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Between you, your doctor and police

Since civil liberties are of no apparent interest to the Clinton administration, it was not surprising to hear the Secretary of Health and Human Services, Donna Shalala, tell Congress that proposed new federal regulations to protect medical records will exempt law enforcement from these tougher privacy standards.

The reason, she said, is that law enforcement personnel need to search through these records without a warrant or the patient's permission in order to fight fraud. She notes that they can do much of this now, but the administration wants to codify these current police practices so they will be solidified in federal laws.

Under the Clinton-Shalala approach to shredding privacy, any intelligence agent can order a health-care provider _ and anyone who pays for health care _ to hand over confidential health records. All the agent has to say is that the records are "needed for a lawful purpose."

As Robert Pear, a knowledgeable reporter on health issues for the New York Times, notes: ""Intelligence official' is broadly defined, as in the National Security Act, to include officials throughout the "intelligence community' _ at the Central Intelligence Agency, the National Security Agency, the armed forces, and the Departments of Justice, State and the Treasury."

Wendy Kaminer, a public policy fellow at Radcliffe College, says: "It's hard to imagine that people will talk openly and honestly to their doctors if they fear Big Brother is listening."

Robert Gellman, a Washington lawyer and privacy expert, tells me that under Shalala's proposal, "law enforcement will not have to get consent or meet a burden of proof standard or show what procedures apply to their searches. And there will be no restrictions on the redisclosure of the information they get. For law enforcement only, there will be virtually no standards, no warrants.

"Not even a written request will be necessary," Gellman adds. "A cop can walk into a doctor's office and say, "I want certain records.' And if the police _ while looking for fraud and abuse by the doctor _ find something about you they don't like in the records, they can investigate you, the patient."

So much for Justice Louis Brandeis' conviction that the framers valued privacy as "the most comprehensive of rights and the right most valued by civilized men."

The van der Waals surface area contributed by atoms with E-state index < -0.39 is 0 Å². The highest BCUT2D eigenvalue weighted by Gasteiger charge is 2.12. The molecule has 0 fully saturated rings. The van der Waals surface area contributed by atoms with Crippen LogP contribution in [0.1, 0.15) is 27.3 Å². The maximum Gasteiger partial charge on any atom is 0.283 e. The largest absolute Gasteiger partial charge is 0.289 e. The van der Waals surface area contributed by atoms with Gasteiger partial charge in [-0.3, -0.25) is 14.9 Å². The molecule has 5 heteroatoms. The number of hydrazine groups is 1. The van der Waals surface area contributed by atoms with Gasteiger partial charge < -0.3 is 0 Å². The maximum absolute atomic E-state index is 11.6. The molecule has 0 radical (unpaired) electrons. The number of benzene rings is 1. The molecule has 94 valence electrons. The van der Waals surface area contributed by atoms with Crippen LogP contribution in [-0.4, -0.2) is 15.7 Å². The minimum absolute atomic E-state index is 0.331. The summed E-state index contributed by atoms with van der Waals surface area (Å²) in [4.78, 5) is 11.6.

On National Public Radio, Wendy Kaminer pointed out the indifference to the Fourth Amendment in the Shalala-Clinton design: "If FBI agents want to examine the financial records of your business, or your weekly shopping list, they must first obtain a warrant from a judge or a magistrate. They must first demonstrate that they have good reason to invade your privacy."

Although the Clinton administration does not expand law enforcement capacities to violate medical privacy, it now protects the FBI and other police agencies from new regulations that apply to others in the field. Meanwhile, accelerating computerization of medical records is going to make them much more easily accessible to dragnet searches.

What gives me some hope that the Congress may resist the president is a Time/CNN poll which indicates that 87 percent of us vigorously disagree with Shalala and want to be asked for permission every time our medical records leave our doctor's office. If enough Americans let their lawmakers know how strongly they feel about this, what is left of our privacy may be preserved.

Some members of law enforcement put up what seem initially to be reasonable arguments for exempting the police from new standards of privacy enforcement. To secure physical evidence that may identify perpetrators, they say, there isn't time to get a judicial warrant or deal with rules protecting medical records. But why can't current swift technology be used to find a magistrate quickly and get the warrant in time?

In any case, is the personal security of millions of Americans less vital than police efficiency in speculatively going after perpetrators?

And what will the effect be on the doctor-patient relationship if both know there is a third person taking and distributing notes on their intimate conversations that have been placed in the doctor's records? The president has eroded habeas corpus among other civil liberties. Is there no limit to his disdain for the Constitution?

Newspaper Enterprise Association

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